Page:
Arrow Video: Borsalino (1970) - Reviewed

Images courtesy of Paramount Pictures

Jean-Paul Belmondo and Alain Delon were arguably two of France’s greatest and most charismatic screen actors having appeared in numerous Jean-Luc Godard and Jean-Pierre Melville pictures.  French cinema heartthrobs of the highest order, it was only a matter of time before these screen giants would be paired together in what became French crime film director Jacques Deray’s most famous international success in the 1970 period crime dramedy Borsalino released through Paramount Pictures and now in a 4K restored limited edition set from Arrow Films.

A film that played up their screen charms while offering up a snapshot of a particular era of French gangsters in the early 1930s.  Loosely based on gangsters Paul Carbone and François Spirito before the names and events were loosely changed to avoid details of the duo’s later collaboration with the Nazis, Borsalino lifts its title from the fedora-style hat company whose golden age thrived in the era being depicted and as a result there was brief renewed interest in Borsalino hat sales.  Perhaps one of the most entertaining period gangster epics predating The Godfather and The Sting while also gradually peppering in further elements of a genre thriller.
Beginning simply enough, in 1930 Marseille small time crook Roch Siffredi (Alain Delon) finishes his prison time and tracks down his girlfriend Lola (Catherine Rouvel) now residing with equally petty criminal François Capella (Jean-Paul Belmondo).  After an extended fistfight leaving the two bloodied and bruised, the twosome buddies up with Lola and form a business partnership that skyrockets them to the top of the ranks of the French criminal empire in Marseille.  Soon as they reach the peak, however, the film’s whimsical carefree and even comedic attitude starts to shift as more assassination attempts and double crossings come their way trying to dethrone them from power.

Initially a charming period mob movie playing on the screen charisma of the two leads who reportedly had a falling out after the film was finished, the picture co-produced by Alain Delon gradually takes on the form of a genre thriller as numerous attempts are made on the partners’ lives and they are forced to go into hiding amid Tommygun shootouts and stabbings.  Aided by a delightfully appropriate piano period soundtrack by Claude Bolling which sounds frankly like big band music of the 1930s played in speakeasies, arrestingly ornate cinematography by Jean-Jacques Tarbès and acute attention to period detail by the costume designer Jacques Fonteray (Barbarella), production design and set decorators, Borsalino quite literally transports you back into a bygone era.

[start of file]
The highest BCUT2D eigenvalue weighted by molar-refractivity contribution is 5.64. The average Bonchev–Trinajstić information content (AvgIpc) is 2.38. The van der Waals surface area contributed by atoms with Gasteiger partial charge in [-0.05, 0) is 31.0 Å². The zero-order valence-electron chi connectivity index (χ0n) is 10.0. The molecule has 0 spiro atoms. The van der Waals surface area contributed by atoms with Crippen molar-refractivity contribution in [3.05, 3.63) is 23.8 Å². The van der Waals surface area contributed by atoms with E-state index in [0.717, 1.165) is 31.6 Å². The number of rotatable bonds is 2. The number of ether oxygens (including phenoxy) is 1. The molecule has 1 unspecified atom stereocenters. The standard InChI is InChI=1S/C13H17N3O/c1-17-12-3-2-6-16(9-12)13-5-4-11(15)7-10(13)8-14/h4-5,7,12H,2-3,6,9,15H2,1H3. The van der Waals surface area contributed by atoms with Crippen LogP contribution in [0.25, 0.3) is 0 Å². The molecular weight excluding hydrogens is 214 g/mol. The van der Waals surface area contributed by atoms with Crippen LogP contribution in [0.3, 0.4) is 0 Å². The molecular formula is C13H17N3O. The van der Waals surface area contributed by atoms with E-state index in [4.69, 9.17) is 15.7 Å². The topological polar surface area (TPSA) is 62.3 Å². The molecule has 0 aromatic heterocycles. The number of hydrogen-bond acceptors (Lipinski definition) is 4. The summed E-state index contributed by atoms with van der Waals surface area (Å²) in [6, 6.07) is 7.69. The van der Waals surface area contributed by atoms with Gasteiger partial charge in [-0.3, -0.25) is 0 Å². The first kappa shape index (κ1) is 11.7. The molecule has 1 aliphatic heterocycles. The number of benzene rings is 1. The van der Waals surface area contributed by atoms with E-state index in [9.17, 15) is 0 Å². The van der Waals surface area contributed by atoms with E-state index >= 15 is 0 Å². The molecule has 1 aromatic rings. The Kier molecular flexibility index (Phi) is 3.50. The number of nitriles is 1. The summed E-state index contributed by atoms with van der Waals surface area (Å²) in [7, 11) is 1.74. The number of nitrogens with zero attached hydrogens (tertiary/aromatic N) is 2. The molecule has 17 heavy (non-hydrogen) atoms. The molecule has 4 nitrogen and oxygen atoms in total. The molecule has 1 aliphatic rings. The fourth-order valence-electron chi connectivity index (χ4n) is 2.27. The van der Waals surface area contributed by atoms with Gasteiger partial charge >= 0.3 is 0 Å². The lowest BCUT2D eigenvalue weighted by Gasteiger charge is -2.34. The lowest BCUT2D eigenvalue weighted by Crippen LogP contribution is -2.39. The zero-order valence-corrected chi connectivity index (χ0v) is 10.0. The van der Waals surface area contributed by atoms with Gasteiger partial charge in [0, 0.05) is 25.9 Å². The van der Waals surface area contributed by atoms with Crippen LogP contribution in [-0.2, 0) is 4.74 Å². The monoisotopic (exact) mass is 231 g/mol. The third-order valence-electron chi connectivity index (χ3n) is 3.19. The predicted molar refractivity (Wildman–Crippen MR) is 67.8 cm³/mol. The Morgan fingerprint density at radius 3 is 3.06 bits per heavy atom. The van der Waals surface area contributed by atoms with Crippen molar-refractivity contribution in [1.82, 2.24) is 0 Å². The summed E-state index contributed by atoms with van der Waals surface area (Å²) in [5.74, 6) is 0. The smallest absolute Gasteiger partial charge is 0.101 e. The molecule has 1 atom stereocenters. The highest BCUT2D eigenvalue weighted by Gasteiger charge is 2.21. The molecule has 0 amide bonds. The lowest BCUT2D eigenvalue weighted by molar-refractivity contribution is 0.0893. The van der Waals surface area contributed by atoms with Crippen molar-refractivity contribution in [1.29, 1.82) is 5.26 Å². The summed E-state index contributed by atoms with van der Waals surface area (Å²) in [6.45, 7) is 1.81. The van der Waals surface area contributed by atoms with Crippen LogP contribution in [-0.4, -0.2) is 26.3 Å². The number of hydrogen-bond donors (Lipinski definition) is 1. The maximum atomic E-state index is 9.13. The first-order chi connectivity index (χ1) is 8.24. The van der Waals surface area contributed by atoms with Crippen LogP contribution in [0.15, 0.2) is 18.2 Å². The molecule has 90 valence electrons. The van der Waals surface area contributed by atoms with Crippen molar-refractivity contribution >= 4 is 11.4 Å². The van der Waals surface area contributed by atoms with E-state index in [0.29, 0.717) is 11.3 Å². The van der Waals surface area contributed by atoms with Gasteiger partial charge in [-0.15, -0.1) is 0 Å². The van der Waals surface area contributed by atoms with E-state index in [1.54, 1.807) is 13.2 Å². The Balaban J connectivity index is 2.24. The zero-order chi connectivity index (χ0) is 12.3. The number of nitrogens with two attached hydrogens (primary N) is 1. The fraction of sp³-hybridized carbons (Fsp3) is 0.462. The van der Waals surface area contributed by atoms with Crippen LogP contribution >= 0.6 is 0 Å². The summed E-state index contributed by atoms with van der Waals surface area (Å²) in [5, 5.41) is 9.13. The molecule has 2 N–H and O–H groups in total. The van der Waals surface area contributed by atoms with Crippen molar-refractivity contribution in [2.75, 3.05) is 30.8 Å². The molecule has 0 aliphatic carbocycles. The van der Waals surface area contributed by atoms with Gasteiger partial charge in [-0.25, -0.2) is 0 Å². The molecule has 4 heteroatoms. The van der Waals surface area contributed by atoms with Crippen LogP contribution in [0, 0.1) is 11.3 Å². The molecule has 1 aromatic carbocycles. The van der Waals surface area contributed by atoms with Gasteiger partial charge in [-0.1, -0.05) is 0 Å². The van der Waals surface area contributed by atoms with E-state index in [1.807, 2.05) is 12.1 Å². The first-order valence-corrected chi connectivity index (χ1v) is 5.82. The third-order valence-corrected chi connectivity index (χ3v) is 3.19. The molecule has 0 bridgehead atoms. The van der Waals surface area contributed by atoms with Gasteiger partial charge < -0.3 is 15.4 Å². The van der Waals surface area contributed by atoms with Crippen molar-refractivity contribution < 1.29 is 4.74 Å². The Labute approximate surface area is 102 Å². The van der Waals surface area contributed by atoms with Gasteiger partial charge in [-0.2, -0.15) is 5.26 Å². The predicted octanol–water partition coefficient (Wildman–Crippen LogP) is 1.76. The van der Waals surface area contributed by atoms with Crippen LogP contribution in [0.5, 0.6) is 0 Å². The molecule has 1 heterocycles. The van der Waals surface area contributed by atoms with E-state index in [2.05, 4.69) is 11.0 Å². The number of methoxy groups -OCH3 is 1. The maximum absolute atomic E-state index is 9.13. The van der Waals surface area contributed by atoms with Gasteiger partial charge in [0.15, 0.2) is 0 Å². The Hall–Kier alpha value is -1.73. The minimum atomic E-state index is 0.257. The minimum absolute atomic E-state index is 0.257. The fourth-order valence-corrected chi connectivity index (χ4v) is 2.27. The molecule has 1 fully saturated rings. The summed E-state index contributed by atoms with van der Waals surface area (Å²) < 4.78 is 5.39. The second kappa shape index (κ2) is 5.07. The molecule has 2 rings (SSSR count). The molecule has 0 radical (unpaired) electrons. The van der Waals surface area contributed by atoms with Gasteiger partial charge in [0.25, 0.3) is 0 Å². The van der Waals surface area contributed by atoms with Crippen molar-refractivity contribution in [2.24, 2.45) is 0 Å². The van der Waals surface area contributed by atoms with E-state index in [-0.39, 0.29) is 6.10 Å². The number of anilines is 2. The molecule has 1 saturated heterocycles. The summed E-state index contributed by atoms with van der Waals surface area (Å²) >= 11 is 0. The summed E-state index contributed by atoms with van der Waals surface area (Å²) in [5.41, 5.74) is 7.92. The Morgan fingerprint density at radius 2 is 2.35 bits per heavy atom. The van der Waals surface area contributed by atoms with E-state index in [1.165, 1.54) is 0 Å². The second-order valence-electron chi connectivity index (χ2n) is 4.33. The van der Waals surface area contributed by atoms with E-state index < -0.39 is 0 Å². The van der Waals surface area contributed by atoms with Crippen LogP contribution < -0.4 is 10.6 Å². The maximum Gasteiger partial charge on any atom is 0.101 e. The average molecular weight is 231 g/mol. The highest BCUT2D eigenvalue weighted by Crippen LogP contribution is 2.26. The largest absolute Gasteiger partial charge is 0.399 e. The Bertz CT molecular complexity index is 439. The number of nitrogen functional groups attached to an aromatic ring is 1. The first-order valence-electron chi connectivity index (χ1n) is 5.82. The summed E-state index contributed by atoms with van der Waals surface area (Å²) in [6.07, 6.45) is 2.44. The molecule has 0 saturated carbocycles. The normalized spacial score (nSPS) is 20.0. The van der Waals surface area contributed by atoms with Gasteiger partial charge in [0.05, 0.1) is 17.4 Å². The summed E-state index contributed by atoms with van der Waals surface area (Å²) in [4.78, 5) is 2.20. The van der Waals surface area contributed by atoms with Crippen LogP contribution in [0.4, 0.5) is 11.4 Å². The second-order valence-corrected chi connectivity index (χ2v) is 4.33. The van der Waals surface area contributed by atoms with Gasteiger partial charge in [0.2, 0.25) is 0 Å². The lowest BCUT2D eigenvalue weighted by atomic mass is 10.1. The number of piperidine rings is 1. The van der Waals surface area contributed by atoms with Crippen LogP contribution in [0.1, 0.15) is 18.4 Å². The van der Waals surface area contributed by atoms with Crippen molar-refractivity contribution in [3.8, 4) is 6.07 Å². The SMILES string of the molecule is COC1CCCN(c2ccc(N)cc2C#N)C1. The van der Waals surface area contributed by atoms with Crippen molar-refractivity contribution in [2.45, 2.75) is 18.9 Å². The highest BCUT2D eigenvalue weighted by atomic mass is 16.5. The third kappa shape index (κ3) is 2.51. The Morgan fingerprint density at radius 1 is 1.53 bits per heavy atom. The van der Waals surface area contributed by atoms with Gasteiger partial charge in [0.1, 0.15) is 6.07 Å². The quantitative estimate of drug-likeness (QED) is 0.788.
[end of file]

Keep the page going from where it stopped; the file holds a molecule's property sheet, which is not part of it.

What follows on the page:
Of course the film wouldn’t be half as magnetic without the larger-than-life screen presence of not one but two of France’s finest and most alive actors in the business who play off of each other brilliantly.  Whether they got along offscreen or not is anyone’s guess but onscreen they make quite a tag-team.  Even as we wade deeper into crime with two mercenary characters who can and will kill to maintain their positions of power, we can’t help but want to root for these bad boys and see them “succeed”.
While considered at the time to be one of the most expensive French films ever made with much of the money funneled in by Paramount Pictures and despite the falling out of its two leads which eventually led to legal action by Belmondo against his costar Delon, Borsalino nevertheless went on to enjoy commercial success in its country of origin.  Despite an ongoing scandal known as the Markovic affair still plaguing Alain Delon’s public image and weaker US box office returns, Borsalino took its spot immediately in the pantheon of underrated and overlooked gangster epics. 

For its massive French success and the pedigree of the two leads, it is a shame it remains still mostly unknown outside of France.  Hopefully with Arrow Video’s new deluxe limited edition set jam packed with extras, that will change.  While not necessarily a masterpiece of crime cinema with the real details of the characters inspiring the film more or less censored from discussion, the screen presence broadcast by the two leads is undeniable and even if they didn’t get along it is still exhilarating to see them onscreen together in a most delightfully entertaining historical period crime saga.

--Andrew Kotwicki